Tipping points and loss aversion in international environmental agreements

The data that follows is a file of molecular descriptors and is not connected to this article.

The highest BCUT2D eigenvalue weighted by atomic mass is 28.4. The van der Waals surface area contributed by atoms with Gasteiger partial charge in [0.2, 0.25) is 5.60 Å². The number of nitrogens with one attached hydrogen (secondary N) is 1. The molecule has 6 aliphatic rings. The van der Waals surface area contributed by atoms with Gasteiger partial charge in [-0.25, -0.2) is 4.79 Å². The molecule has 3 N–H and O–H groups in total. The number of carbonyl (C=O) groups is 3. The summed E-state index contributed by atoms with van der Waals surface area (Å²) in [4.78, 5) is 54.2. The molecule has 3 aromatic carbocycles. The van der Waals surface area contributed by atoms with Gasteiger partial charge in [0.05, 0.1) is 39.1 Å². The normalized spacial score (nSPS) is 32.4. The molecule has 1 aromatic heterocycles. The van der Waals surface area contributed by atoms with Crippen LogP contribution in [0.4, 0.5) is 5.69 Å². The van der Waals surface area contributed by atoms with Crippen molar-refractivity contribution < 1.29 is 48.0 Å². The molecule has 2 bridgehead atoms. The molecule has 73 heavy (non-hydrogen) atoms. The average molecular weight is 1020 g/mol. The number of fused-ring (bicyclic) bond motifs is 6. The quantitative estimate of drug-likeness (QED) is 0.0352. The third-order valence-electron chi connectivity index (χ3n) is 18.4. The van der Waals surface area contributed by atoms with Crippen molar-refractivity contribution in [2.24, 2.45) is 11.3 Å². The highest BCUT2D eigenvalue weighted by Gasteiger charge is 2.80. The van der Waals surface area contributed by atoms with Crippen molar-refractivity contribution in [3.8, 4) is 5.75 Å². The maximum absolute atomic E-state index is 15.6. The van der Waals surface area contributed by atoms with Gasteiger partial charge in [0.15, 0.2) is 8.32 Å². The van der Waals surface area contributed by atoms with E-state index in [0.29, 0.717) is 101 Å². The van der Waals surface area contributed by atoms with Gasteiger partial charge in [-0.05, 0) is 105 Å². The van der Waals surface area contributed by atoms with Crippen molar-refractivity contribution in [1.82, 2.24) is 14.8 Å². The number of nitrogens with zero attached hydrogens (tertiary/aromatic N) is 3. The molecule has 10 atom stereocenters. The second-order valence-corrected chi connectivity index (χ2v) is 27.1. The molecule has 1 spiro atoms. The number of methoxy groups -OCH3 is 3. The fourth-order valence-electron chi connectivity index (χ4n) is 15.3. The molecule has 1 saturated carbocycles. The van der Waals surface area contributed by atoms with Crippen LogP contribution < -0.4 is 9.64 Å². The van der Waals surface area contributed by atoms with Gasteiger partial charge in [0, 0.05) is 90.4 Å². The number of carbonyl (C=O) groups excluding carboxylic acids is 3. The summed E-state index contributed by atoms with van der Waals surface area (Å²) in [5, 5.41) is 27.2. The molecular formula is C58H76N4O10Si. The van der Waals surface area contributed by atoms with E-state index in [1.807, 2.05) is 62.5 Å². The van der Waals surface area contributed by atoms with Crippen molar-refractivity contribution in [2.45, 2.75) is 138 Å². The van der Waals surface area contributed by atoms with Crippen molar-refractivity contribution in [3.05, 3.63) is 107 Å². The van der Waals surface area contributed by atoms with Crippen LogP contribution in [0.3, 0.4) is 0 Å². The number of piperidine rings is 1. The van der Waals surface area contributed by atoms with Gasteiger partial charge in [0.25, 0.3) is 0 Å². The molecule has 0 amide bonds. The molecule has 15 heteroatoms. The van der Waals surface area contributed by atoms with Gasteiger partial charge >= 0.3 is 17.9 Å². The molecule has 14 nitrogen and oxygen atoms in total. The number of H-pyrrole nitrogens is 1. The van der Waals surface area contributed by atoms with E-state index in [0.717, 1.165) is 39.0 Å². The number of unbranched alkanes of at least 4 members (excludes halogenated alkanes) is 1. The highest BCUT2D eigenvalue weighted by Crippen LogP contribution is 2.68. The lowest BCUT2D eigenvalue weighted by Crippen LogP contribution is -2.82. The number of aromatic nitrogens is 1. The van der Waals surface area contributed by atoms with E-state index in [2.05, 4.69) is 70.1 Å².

We study the impact of loss-aversion and the threat of catastrophic damages, which we jointly call threshold concerns, on international environmental agreements. We aim to understand whether a threshold for dangerous climate change is an effective coordination device for countries to overcome the free-riding problem, so that they abate emissions sufficiently to avoid disaster. We focus on loss-averse countries negotiating under the threat of either high environmental damages (loss domain) or low damages (gain domain). Under symmetry, when countries display identical degrees of threshold concern, we show that such beliefs have a positive effect on reducing the emission levels of both signatories to the treaty and non-signatories, leading to weakly larger coalitions of signatories. We then introduce asymmetry, by allowing countries to differ in the degree of concern about the threat of disaster. We show that stable coalitions are mostly formed by the countries with higher threshold concerns. When enough countries have no threshold concern, coalition size may diminish, regardless of whether the other countries have mild or strong threshold concerns.